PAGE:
By Robert B. Talisse, Vanderbilt University
When former Vice President Mike Pence declared, in a speech to a conservative group, that “democracy depends on heavy doses of civility,” several attendees stood up and walked out of the Georgetown University auditorium.
That speech came just three weeks before the midterm elections as commentators and candidates around the country were calling for greater civility in politics.
This is no surprise.
Civility is popular with the American people. Across the political spectrum, citizens agree that politics has become dangerously toxic, and they think the problem is worsening.
That is one political issue we all agree on – democracy needs to regain civility. If it’s going to, the effort has to start with each of us individually, rather than waiting for someone else to make the first move.
This unanimity that more civility is needed in politics may be an illusion.
Citizens tend to lay the blame for political incivility solely on their political opponents. They want civility in politics, but say they think compromise is a one-way street.
They want politicians to work together, but also want the opposition to capitulate.
They value civility, but hold that their partisan rivals are uniformly immoral, dishonest and close-minded.
Pence reflected these us-versus-them attitudes himself during his Georgetown speech when he claimed that powerful institutions have “locked arms to advance a woke agenda designed to advance the policies and beliefs of the American left.”
Despite the multiple pleas for civility, little is said about what civility is.
That probably explains why civility is so popular.
Each citizen gets to define the term in their own way, and no one believes their own side to be uncivil. But if we believe that the U.S. needs to restore civility, we must define it.
It cannot be the demand to always remain calm in political debate. It’s generally good to keep one’s cool, of course. But when engaging in political disagreement, it’s not always possible to do so.
Our political opinions typically reflect deeply held values and commitments about justice. We tend to regard those who disagree with us about such matters as not merely on the other side of the issue, but on the wrong side. We should expect disagreements about important matters to get heated.
Civility might be better understood as the avoidance of undue hostility and gratuitous animosity in political debate. This could be something as simple as calling out inflated rhetoric, as John McCain famously did during his presidential campaign when his supporters claimed that Barack Obama was untrustworthy and not an American.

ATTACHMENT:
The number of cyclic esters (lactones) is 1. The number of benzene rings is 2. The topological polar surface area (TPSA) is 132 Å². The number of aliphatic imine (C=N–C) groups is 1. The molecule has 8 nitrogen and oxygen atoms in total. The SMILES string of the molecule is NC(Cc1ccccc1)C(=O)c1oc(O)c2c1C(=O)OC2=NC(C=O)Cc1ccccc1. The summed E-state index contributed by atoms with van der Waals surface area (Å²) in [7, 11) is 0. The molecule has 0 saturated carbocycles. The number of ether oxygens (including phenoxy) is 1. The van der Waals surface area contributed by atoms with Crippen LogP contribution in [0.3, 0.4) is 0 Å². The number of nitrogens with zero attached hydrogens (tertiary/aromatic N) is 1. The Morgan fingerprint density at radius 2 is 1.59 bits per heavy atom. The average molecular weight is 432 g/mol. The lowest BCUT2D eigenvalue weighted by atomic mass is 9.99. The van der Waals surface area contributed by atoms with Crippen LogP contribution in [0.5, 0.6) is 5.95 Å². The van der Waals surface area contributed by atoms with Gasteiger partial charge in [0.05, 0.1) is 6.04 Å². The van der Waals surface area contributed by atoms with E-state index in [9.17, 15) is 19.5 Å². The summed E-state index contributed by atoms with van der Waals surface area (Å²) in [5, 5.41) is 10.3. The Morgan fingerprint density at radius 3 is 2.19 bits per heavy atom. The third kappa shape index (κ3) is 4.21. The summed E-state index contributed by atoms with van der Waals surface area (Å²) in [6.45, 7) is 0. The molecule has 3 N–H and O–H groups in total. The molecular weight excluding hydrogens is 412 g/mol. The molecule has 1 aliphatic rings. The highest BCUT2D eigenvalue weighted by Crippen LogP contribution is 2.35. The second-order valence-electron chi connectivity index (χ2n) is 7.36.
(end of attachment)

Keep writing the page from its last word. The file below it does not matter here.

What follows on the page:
This idea acknowledges that heated debates can be appropriate within reason. It allows for some degree of antagonism, while at the same time prohibiting unnecessary vitriol.
In a sense, this makes civility a matter of judging whether our subject’s behavior calls for an escalation of hostility. The problem is that, when it comes to evaluating the behavior of our opponents, we are remarkably poor judges.
Americans’ assessment of political behavior tightly tracks our partisan allegiances.
We cut our allies slack while holding our opponents to very high standards. When our allies engage in objectionable behavior, we excuse them. But when members of the opposition engage in the same behavior, we condemn them. In one experiment, when partisans were told of an ally stealing an opposing candidate’s campaign signs off neighborhood lawns, they chalked it up to political integrity. But when those same partisans were told that an opponent had stolen their signs, they condemned the act as undemocratic.
We over-ascribe hostility, dishonesty and untrustworthiness to our political opponents. Consequently, we will almost always see fit to escalate hostility when interacting with our opposition. When civility is understood as the avoidance of unnecessary rancor, it fails.
I’ve argued in my recent book “Sustaining Democracy” that civility isn’t really about how we conduct disagreements with political opponents.
Instead, civility has to do with how people formulate their own political ideas.
We are uncivil when our political opinions do not take due account of the perspectives, priorities and concerns of our fellow citizens.
To better understand this idea, consider that in a democratic society, citizens share political power as political equals. As democratic citizens, we have the responsibility to act in ways that respect the equality of our fellow citizens, even when we disagree with their politics.
In my view, one way to respect their equality is to give due consideration to their values and preferences.
Of course, this does not require that we water down our own political commitments – or always try to meet our opponents halfway.
It calls only for a sincere attempt to consider their perspectives when devising our own.
People are civil when we can explain our political opinions to our political opponents in ways that are responsive to their rival ideas.
A civility test
Here is a simple three-part test for civility:
First, take one of your strongest political views, and then try to figure out what your smartest partisan opponent might say about it.
Second, identify a political idea that is key to your opponent and then develop a lucid argument that supports it.
Third, identify a major policy favored by the other side that you could regard as permissible for government – despite your opposition.
If you struggle to perform those tasks, that means one has a feeble grasp on the range of responsible political opinion.
When we cannot even imagine a cogent political perspective that stands in opposition to our own, we can’t engage civilly with our fellow citizens.
Robert B. Talisse, W. Alton Jones Professor of Philosophy, Vanderbilt University
This article is republished from The Conversation under a Creative Commons license. Read the original article.